Dr. Phil and accuracy

I am writing to take exception to Dr. Phil McGraw's comments about his TV show in the article by Laurie Meyers (October Monitor, "Behind the scenes of the 'Dr. Phil' show") as well as to his receiving an APA presidential citation. Dr. Phil claims to provide useful advice to people who are suffering in silence and that his research team conducts "exhaustive literature searches to make sure the content is cutting edge and sound" but this was far from the case in his program on ADHD. That program was a travesty of [accurate] information and likely set the public view of ADHD back decades....The advice included testing for food allergies that he believes contribute significantly to causing ADHD and using EEGs as part of both diagnosis and treatment (EEG biofeedback). Dr. Phil went on to blame some of [a guest's]...ADHD symptoms on bad mothering. All of this grossly conflicts with the substantial body of science in this field. Research shows that within the family, influences such as parenting make no significant contribution to ADHD symptoms, that genetic factors account for 78 to 91 percent of the variance in its traits, that nongenetic unique events such as brain injuries and prenatal hazards such as prematurity and maternal smoking account for 15 to 20 percent of the variance, that EEGs should not be recommended for diagnosis, that EEG biofeedback has yet to produce significant treatment effects in randomized, rigorously conducted studies, and that medications are among the most effective treatments for the disorder, especially if combined with psychosocial (behavioral) and educational accommodations.

Russell A. Barkley, PhD
Medical University of South Carolina
SUNY Upstate Medical University

Prescribing pioneers

I would like to applaud Zak Stambor's article "Psychology's prescribing pioneers" (July/August Monitor) for including examples of how current prescribing psychologists are being affected by their new prescription privileges. In particular, it was encouraging to read the interview with E. Mario Marquez, who according to the New Mexico Psychological Association, is their legislative chair and one of the first two psychologists in the state to receive a conditional prescribing certificate.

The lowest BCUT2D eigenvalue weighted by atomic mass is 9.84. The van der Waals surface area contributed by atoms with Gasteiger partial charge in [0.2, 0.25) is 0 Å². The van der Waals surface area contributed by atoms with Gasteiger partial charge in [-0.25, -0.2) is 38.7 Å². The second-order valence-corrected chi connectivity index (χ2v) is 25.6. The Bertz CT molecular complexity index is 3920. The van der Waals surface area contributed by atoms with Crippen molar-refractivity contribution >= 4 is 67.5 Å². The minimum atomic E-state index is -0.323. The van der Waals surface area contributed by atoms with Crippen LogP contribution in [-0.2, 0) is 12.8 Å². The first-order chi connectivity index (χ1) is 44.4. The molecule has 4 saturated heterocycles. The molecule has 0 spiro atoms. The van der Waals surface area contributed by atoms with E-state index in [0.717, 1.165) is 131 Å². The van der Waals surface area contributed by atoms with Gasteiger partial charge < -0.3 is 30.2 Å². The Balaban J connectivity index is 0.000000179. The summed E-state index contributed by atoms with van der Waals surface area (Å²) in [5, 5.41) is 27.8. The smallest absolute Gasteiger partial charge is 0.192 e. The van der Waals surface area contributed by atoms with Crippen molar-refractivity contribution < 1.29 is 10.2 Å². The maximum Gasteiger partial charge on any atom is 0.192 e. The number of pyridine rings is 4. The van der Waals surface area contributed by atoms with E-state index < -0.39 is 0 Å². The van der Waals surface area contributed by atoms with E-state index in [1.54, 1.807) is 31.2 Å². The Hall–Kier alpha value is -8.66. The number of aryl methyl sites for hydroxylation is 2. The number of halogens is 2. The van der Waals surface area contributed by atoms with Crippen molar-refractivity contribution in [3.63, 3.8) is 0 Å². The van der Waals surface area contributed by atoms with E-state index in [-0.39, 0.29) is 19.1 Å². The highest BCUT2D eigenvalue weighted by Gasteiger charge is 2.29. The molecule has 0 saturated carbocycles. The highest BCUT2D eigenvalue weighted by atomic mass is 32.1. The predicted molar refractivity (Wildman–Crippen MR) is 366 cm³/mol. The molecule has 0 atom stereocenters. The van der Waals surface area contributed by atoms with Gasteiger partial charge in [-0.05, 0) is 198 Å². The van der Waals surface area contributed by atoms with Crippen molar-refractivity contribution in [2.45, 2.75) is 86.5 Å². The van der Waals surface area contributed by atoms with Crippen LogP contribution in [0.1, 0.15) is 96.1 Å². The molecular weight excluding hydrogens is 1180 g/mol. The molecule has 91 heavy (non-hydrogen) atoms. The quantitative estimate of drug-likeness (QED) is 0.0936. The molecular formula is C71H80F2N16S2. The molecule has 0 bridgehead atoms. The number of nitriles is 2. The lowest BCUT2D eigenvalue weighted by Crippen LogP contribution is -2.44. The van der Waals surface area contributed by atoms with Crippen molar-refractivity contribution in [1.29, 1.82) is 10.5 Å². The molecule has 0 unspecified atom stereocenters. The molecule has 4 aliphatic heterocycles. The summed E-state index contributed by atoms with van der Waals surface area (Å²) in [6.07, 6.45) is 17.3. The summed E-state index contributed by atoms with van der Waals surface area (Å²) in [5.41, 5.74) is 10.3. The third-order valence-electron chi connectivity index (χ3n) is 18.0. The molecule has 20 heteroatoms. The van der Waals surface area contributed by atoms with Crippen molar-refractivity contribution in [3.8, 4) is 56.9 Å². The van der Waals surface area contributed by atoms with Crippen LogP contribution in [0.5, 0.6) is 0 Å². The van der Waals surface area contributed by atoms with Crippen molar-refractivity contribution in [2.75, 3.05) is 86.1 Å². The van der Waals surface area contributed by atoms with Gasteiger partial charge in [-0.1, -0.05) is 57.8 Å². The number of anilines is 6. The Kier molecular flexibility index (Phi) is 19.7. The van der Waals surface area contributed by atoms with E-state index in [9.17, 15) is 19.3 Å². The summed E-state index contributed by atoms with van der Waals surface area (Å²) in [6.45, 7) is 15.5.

Many opponents of the APA's policy on prescription privileges fear that this policy will inevitably lead to the medicalization of the field of psychology. Hearing Marquez frame the policy in terms of it giving psychologists the authority to refrain from prescribing medications, or to help wean patients off unnecessary medications, is refreshing. There seems to be an assumption that with the power to prescribe medication is the intent to use it first and frequently. While psychotropic medications are certainly vital for some patients, practicing therapists are faced with the realization that many clients are medicated gratuitously or in excess. Psychologists like Marquez can now make certain that clients receive a complete psychological evaluation with the level of detail that many general practitioners currently prescribing simply do not perform.

Lisa S. Lively
Auburn University

More on interrogations

I have been following with interest and some concern the discussions between some psychologists about the role of psychologists in the area of interrogation of prisoners.I am saddened to note the "mealy mouthed" and "fence-sitting" attitude of many psychologists in dealing with such individuals who are out to destroy as many people as possible or to cause indiscriminate serious injuries. I feel that 9/11 could well have been prevented if active steps had been taken to interrogate certain individuals as to the plans of terrorists and suicide bombers. For those poor victims it is now too late, and I am sorry to say that psychologists did little to help in this area.

Those who are likely to know when or how merciless destruction of life is likely to occur are individuals who suffer from a combination of mental disturbance and evil. I would not like to consider the components of each in such individuals. It is vital, however, to know the information they carry. What is also vital is for psychologists to support those who are attempting to obtain information by any means possible, in order to prevent future outrages of the 9/11 kind.

I, as many other psychologists, have a strong element of compassion and desire to heal psychological problems and deal sensitively with others. There is, however, a limit to this with certain individuals who are bent on the annihilation of others and their own lives in so doing.

L.F. Lowenstein, PhD
Fair Oak, East Leigh
Hampshire, England